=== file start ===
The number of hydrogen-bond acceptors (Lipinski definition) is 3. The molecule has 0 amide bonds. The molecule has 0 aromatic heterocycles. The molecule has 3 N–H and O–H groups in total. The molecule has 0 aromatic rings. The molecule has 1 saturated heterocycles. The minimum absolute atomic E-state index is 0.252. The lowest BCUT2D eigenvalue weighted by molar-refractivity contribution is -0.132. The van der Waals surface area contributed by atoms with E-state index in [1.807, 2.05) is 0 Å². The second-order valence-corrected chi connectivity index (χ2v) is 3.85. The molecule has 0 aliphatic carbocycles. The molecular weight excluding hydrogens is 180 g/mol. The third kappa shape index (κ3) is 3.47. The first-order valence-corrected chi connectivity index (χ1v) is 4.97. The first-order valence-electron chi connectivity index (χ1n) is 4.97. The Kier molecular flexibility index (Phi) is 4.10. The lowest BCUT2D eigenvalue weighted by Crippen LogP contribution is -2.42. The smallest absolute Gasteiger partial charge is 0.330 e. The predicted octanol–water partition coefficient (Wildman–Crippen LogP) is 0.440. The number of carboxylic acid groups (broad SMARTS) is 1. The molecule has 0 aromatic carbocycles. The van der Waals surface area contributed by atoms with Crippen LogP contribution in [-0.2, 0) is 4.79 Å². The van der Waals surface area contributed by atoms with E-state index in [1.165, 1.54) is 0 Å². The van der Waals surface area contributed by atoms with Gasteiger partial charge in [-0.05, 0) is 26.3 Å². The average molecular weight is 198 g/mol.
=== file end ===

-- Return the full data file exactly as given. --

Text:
The number of hydrogen-bond acceptors (Lipinski definition) is 3. The molecule has 0 amide bonds. The molecule has 0 aromatic heterocycles. The molecule has 3 N–H and O–H groups in total. The molecule has 0 aromatic rings. The molecule has 1 saturated heterocycles. The minimum absolute atomic E-state index is 0.252. The lowest BCUT2D eigenvalue weighted by molar-refractivity contribution is -0.132. The van der Waals surface area contributed by atoms with E-state index in [1.807, 2.05) is 0 Å². The second-order valence-corrected chi connectivity index (χ2v) is 3.85. The molecule has 0 aliphatic carbocycles. The molecular weight excluding hydrogens is 180 g/mol. The third kappa shape index (κ3) is 3.47. The first-order valence-corrected chi connectivity index (χ1v) is 4.97. The first-order valence-electron chi connectivity index (χ1n) is 4.97. The Kier molecular flexibility index (Phi) is 4.10. The lowest BCUT2D eigenvalue weighted by Crippen LogP contribution is -2.42. The smallest absolute Gasteiger partial charge is 0.330 e. The predicted octanol–water partition coefficient (Wildman–Crippen LogP) is 0.440. The number of carboxylic acid groups (broad SMARTS) is 1. The molecule has 0 aromatic carbocycles. The van der Waals surface area contributed by atoms with Crippen LogP contribution in [-0.2, 0) is 4.79 Å². The van der Waals surface area contributed by atoms with E-state index in [1.165, 1.54) is 0 Å². The van der Waals surface area contributed by atoms with Gasteiger partial charge in [-0.05, 0) is 26.3 Å². The average molecular weight is 198 g/mol.